It's been almost a year and a half since mainstream-indie-rock band Grouplove played its last live set — more than two-and-a-half since its sprawling second album, Spreading Rumours, was released. That extended break might not have been the outfit's original plan, but for vocalists Hannah Hooper and Christian Zucconi, there was a little — but far more important — matter to attend to: one Willa Payne Zucconi. "I had a baby with Christian," Hooper shares with excitement. "She just turned 6 months old. We've been kind of domesticating."
Domestic bliss, though, hasn't kept the couple and their bandmates from their regular duties. In an interview with New Times, Hooper and Zucconi say the group is just about to begin mixing what will be its third album. As Hooper puts it: "We've been living the extremes: parents and... the opposite of parents. I think we relax by making music. It's very much just part of who we are."
"When we took a year off, we began writing songs at home," Zucconi adds. "When the baby came, we kept writing still. She was always part of our sessions."
Indeed, according to Hooper, the newest member of the family proved to be the central focus of the album. "A lot of the songs are about Willa," she says. "If they're not about Willa, they're about feelings we're having [about her]. It's all directly correlated to Willa. And then, of course, there's a couple songs about the wild nights out in between. We're juggling that. It's an interesting time for us — there's so much responsibility that comes with a child, but in so many ways, we're still children."
The band, including new bassist Daniel Gleason, split recording time between the couple's L.A. home — where sessions were recorded by bassist Ryan Rabin, who tracked the band's two previous albums — and Seattle. There, Grouplove worked with Phil Ek (Fleet Foxes, the Shins), marking the band's first time in the studio with an outside producer. "He was really fun to work with," Zucconi says. "It made sense to get out of our comfort zone and try something new. We had a lot of fun, and we all learned from it."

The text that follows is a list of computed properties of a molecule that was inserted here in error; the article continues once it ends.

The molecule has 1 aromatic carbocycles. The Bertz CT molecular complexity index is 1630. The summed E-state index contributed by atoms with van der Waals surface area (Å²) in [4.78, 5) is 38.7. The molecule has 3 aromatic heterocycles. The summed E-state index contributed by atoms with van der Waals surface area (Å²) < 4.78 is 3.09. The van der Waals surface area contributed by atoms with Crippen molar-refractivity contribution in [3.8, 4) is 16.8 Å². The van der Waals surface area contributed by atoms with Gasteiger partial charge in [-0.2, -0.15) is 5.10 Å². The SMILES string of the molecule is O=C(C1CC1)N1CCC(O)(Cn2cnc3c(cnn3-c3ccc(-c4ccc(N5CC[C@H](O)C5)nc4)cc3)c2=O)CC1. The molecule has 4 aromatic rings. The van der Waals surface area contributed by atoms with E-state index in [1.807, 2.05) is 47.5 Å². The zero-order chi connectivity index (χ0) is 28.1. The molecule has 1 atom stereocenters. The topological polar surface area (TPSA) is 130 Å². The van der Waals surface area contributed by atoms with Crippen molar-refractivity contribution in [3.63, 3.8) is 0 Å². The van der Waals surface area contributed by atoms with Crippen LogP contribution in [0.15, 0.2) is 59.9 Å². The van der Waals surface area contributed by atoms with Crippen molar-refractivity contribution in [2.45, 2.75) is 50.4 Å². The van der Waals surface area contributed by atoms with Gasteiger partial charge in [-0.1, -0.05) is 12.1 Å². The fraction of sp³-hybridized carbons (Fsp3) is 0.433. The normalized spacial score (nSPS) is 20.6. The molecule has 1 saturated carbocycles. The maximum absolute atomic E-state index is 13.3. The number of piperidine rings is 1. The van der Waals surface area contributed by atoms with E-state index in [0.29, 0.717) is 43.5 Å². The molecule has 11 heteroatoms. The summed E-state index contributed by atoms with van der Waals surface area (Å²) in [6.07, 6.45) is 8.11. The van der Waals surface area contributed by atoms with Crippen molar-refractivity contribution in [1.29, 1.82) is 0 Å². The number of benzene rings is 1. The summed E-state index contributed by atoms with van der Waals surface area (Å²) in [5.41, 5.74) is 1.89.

"We came in with a lot of songs," Hooper says — nearly 40, by Zucconi's count. "We were feeling really inspired," she recalls. "It's not really a job, which is why it's amazing that we are where we are today. Some people keep journal entries, and some people Instagram. We write songs." The results, she says, are a series of more mature pop songs with a darker edge.
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Grouplove remains tight-lipped about an album title and release date (indeed, at interview time, they had yet to decide which of the 17 tracks they recorded would wind up on the album), but Zucconi promises at least one new track Saturday night at the Fontainebleau. The one-off show isn't just their first in more than a year, it's the band's first "real" Miami performance. (Grouplove played a brief acoustic "pop-up" set here at the peak of Tongue Tied's radio juju.)
Though the choice of Miami Beach as the venue for the group's return was more a matter of serendipity than strategy (the band was approached with the show offer), Zucconi and Hooper see a clear advantage to making their reappearance so far from home.
"There's a freedom to not doing your first show in your hometown," she says, "which I think is going to be liberating for us. There's that person onstage we need to reconnect with. It's like that animal — we gotta let it out of the cage again. We're ready. I'm just pumped to get back out there."